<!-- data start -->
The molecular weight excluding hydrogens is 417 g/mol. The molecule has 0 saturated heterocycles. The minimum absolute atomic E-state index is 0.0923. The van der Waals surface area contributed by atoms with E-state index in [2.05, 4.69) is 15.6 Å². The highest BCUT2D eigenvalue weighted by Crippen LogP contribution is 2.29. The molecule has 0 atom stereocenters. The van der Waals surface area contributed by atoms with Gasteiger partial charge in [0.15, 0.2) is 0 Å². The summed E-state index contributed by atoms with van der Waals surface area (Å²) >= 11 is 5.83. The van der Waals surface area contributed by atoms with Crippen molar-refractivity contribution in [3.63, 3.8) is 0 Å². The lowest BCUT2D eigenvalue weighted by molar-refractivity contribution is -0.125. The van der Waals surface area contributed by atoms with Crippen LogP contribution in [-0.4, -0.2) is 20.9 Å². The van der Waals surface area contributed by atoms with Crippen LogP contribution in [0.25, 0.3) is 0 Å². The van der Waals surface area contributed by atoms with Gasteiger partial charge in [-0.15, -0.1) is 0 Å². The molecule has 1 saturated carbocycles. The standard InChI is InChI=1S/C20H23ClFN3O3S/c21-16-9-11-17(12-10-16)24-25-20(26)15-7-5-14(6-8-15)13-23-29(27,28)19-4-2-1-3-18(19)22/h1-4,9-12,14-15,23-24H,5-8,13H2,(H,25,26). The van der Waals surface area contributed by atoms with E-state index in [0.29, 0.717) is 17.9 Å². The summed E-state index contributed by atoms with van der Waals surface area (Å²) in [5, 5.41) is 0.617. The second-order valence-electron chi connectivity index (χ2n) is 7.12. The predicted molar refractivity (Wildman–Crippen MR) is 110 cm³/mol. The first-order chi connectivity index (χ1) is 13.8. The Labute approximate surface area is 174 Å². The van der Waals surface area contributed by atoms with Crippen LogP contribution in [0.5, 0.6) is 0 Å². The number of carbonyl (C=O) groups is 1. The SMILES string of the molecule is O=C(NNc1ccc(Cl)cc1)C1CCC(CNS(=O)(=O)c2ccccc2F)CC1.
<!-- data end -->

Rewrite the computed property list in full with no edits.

The molecular weight excluding hydrogens is 417 g/mol. The molecule has 0 saturated heterocycles. The minimum absolute atomic E-state index is 0.0923. The van der Waals surface area contributed by atoms with E-state index in [2.05, 4.69) is 15.6 Å². The highest BCUT2D eigenvalue weighted by Crippen LogP contribution is 2.29. The molecule has 0 atom stereocenters. The van der Waals surface area contributed by atoms with Gasteiger partial charge in [0.15, 0.2) is 0 Å². The summed E-state index contributed by atoms with van der Waals surface area (Å²) >= 11 is 5.83. The van der Waals surface area contributed by atoms with Crippen molar-refractivity contribution in [3.63, 3.8) is 0 Å². The lowest BCUT2D eigenvalue weighted by molar-refractivity contribution is -0.125. The van der Waals surface area contributed by atoms with Crippen LogP contribution in [-0.4, -0.2) is 20.9 Å². The van der Waals surface area contributed by atoms with Crippen LogP contribution in [0.25, 0.3) is 0 Å². The van der Waals surface area contributed by atoms with Gasteiger partial charge in [-0.15, -0.1) is 0 Å². The molecule has 1 saturated carbocycles. The standard InChI is InChI=1S/C20H23ClFN3O3S/c21-16-9-11-17(12-10-16)24-25-20(26)15-7-5-14(6-8-15)13-23-29(27,28)19-4-2-1-3-18(19)22/h1-4,9-12,14-15,23-24H,5-8,13H2,(H,25,26). The van der Waals surface area contributed by atoms with E-state index in [0.29, 0.717) is 17.9 Å². The summed E-state index contributed by atoms with van der Waals surface area (Å²) in [5, 5.41) is 0.617. The second-order valence-electron chi connectivity index (χ2n) is 7.12. The predicted molar refractivity (Wildman–Crippen MR) is 110 cm³/mol. The first-order chi connectivity index (χ1) is 13.8. The Labute approximate surface area is 174 Å². The van der Waals surface area contributed by atoms with Crippen LogP contribution in [0.5, 0.6) is 0 Å². The number of carbonyl (C=O) groups is 1. The SMILES string of the molecule is O=C(NNc1ccc(Cl)cc1)C1CCC(CNS(=O)(=O)c2ccccc2F)CC1.